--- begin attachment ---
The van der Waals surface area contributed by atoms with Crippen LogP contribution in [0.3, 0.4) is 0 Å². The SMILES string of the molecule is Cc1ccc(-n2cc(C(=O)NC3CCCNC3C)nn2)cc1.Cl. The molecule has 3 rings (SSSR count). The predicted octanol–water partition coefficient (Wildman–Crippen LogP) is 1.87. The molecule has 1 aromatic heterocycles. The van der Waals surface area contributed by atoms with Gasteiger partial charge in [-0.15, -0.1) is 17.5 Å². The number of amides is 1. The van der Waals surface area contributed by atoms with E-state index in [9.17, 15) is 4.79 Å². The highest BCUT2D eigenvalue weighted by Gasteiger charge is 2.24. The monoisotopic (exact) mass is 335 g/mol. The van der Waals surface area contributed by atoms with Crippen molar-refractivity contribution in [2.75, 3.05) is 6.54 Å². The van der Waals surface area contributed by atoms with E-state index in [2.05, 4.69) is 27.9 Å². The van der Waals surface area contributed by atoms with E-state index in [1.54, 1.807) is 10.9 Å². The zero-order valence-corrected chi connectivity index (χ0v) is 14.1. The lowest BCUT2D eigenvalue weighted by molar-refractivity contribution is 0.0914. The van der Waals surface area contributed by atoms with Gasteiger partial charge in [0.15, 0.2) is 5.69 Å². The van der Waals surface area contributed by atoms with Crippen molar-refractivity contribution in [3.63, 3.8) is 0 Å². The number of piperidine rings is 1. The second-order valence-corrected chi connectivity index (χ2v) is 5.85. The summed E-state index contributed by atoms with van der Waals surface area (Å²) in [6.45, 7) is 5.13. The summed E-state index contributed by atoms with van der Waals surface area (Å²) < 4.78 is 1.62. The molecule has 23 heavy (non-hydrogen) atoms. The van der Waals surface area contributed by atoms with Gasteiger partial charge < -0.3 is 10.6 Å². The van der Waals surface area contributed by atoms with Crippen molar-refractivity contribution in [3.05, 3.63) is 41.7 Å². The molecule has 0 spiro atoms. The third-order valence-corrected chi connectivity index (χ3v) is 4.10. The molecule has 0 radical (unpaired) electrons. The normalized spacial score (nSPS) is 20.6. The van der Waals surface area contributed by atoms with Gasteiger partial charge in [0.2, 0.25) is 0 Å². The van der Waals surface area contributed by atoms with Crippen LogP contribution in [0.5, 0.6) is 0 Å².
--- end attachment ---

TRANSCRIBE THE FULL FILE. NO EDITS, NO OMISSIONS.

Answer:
The van der Waals surface area contributed by atoms with Crippen LogP contribution in [0.3, 0.4) is 0 Å². The SMILES string of the molecule is Cc1ccc(-n2cc(C(=O)NC3CCCNC3C)nn2)cc1.Cl. The molecule has 3 rings (SSSR count). The predicted octanol–water partition coefficient (Wildman–Crippen LogP) is 1.87. The molecule has 1 aromatic heterocycles. The van der Waals surface area contributed by atoms with Gasteiger partial charge in [-0.15, -0.1) is 17.5 Å². The number of amides is 1. The van der Waals surface area contributed by atoms with E-state index in [9.17, 15) is 4.79 Å². The highest BCUT2D eigenvalue weighted by Gasteiger charge is 2.24. The monoisotopic (exact) mass is 335 g/mol. The van der Waals surface area contributed by atoms with Crippen molar-refractivity contribution in [2.75, 3.05) is 6.54 Å². The van der Waals surface area contributed by atoms with E-state index in [2.05, 4.69) is 27.9 Å². The van der Waals surface area contributed by atoms with E-state index in [1.54, 1.807) is 10.9 Å². The zero-order valence-corrected chi connectivity index (χ0v) is 14.1. The lowest BCUT2D eigenvalue weighted by molar-refractivity contribution is 0.0914. The van der Waals surface area contributed by atoms with Gasteiger partial charge in [0.15, 0.2) is 5.69 Å². The van der Waals surface area contributed by atoms with Crippen molar-refractivity contribution in [3.63, 3.8) is 0 Å². The number of piperidine rings is 1. The second-order valence-corrected chi connectivity index (χ2v) is 5.85. The summed E-state index contributed by atoms with van der Waals surface area (Å²) in [6.45, 7) is 5.13. The summed E-state index contributed by atoms with van der Waals surface area (Å²) < 4.78 is 1.62. The molecule has 23 heavy (non-hydrogen) atoms. The van der Waals surface area contributed by atoms with Gasteiger partial charge < -0.3 is 10.6 Å². The van der Waals surface area contributed by atoms with Crippen molar-refractivity contribution in [3.05, 3.63) is 41.7 Å². The molecule has 0 spiro atoms. The third-order valence-corrected chi connectivity index (χ3v) is 4.10. The molecule has 0 radical (unpaired) electrons. The normalized spacial score (nSPS) is 20.6. The van der Waals surface area contributed by atoms with Gasteiger partial charge in [0.2, 0.25) is 0 Å². The van der Waals surface area contributed by atoms with Crippen LogP contribution in [0.5, 0.6) is 0 Å².